The deck has a lot of tricks, while still being fairly straightforward to play. You want to get a shugenja, preferably a naga, and protect him the whole game. Quelsa is usually the focus of the deck, and giving him arcane cloak or emerald armor can make an unkillable spell platform. Other redirects like Sannesuke and the celestials give you more options for protecting your shugenja platform before you have found one of the unique items. The action set is fairly kill heavy with a decent amount of utility effects and card draw.

Now that we’ve seen the deck, let’s look at some of the more common matchups:

Law of Darkness Dishonor
This matchup is usually very winnable but can also be very uncomfortable. Oblivious is obviously key, and you need to be able to buy all your bodies and gain a little bit of honor along the way. Sannesuke in multiples can shut down their dishonor tricks if used judiciously, and the emerald armor can end games if used carefully. While the matchup is favorable, it is also very easy to accidentally punt the game, as they can drop your honor extremely quickly if you aren’t careful.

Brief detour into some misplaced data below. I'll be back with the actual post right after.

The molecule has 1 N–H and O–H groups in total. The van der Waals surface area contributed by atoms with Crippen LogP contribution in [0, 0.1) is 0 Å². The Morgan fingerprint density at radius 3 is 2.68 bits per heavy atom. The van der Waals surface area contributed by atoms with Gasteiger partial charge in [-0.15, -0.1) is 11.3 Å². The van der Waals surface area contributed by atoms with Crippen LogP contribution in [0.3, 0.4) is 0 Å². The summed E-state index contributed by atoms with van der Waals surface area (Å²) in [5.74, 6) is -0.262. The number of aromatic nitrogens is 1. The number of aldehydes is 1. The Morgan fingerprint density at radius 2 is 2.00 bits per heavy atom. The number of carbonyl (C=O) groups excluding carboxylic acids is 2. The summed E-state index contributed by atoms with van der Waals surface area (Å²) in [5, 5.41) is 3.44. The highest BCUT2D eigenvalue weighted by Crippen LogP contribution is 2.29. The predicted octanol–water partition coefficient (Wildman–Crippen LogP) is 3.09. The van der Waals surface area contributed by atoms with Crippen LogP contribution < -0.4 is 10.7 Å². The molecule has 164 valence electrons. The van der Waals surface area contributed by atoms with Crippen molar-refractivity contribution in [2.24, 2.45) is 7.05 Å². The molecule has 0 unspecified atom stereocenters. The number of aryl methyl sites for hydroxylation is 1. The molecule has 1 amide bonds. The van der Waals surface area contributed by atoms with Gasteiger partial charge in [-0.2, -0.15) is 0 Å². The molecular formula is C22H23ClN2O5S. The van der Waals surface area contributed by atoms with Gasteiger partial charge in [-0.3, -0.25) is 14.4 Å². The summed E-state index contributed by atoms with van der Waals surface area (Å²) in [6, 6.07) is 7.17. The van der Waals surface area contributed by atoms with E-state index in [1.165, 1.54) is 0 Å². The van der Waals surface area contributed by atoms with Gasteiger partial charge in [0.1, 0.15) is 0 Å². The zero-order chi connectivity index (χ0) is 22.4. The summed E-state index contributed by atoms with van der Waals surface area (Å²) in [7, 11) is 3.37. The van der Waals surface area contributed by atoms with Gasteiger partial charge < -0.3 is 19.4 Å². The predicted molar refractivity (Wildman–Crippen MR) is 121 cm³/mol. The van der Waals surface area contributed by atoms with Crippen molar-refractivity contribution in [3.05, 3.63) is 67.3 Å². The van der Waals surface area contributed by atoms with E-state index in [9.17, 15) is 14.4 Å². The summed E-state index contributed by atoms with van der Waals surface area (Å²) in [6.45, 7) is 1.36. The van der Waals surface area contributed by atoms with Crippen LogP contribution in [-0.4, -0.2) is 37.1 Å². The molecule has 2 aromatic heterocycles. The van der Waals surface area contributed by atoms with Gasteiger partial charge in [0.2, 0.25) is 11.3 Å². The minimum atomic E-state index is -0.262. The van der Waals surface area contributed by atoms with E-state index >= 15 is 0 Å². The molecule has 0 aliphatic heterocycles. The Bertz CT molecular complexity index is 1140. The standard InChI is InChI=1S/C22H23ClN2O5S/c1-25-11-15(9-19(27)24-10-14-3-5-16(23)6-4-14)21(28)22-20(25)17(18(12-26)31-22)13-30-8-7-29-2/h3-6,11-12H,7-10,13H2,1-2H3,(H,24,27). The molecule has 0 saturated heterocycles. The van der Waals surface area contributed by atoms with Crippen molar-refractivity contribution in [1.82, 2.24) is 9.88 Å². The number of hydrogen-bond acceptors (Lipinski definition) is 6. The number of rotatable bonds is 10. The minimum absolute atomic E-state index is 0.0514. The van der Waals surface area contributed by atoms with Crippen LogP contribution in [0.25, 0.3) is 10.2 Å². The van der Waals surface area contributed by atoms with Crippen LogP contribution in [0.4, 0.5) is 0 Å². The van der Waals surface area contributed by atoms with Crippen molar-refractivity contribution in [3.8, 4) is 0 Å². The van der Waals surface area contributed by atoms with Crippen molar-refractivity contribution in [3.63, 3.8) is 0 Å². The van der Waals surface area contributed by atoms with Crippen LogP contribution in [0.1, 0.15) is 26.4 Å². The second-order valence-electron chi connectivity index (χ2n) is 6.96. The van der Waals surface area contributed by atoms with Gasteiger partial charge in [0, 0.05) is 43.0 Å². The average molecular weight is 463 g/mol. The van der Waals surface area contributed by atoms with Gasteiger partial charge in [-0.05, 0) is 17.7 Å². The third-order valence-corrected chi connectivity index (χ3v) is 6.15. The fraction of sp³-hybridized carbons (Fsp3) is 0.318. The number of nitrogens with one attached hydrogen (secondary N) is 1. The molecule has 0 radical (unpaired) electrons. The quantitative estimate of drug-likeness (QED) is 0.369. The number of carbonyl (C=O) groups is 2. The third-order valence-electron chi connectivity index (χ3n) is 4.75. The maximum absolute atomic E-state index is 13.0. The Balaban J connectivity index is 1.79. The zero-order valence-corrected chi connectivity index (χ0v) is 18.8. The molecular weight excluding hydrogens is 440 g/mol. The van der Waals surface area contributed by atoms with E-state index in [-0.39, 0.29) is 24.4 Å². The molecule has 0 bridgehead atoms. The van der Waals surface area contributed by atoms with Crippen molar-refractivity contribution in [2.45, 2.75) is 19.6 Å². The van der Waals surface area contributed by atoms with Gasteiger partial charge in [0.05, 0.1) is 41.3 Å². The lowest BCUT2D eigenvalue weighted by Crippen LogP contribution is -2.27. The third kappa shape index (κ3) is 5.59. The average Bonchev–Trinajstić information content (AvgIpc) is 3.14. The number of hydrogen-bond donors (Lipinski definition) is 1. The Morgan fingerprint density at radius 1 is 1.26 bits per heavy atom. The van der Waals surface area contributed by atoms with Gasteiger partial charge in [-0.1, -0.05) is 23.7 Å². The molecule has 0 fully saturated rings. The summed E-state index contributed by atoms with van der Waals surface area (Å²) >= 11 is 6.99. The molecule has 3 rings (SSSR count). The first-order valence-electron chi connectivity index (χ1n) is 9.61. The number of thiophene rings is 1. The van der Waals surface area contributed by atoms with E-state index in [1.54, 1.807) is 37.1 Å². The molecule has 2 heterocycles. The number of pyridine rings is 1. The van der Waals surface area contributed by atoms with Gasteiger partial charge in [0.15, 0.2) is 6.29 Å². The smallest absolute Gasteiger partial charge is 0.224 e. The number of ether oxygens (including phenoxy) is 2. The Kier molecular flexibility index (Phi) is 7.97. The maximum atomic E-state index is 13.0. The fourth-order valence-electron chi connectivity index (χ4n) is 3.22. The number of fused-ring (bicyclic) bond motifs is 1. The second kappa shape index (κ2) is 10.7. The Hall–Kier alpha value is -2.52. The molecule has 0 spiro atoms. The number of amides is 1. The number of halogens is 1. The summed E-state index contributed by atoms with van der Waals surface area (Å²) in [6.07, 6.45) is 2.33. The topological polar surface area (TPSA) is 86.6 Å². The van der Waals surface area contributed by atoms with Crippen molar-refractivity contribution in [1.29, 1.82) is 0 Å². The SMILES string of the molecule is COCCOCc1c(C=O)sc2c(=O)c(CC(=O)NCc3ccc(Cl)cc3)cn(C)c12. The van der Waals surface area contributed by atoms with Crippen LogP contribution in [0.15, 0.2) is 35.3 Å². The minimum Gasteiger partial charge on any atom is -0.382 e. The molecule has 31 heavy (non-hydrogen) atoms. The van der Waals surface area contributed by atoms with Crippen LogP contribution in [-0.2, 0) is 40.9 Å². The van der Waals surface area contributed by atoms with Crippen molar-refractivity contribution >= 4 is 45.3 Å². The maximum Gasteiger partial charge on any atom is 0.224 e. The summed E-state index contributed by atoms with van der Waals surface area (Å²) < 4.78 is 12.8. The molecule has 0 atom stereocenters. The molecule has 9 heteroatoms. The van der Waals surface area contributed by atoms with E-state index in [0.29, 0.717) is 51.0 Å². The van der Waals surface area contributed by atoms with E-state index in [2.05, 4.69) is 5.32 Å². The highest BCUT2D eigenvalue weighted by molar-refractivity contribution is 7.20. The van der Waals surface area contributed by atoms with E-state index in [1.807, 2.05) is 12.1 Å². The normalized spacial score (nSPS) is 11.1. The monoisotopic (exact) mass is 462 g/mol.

How does the matchup change? The scorpion deck doesn’t really gain a ton from Coils of Madness: a few personalities, maybe a fate card or two, but nothing that really changes the match significantly from what it currently is. Most of the phoenix decks run little to no dishonor meta, so if the matchup becomes problematic expect to see an influx of formal apologies.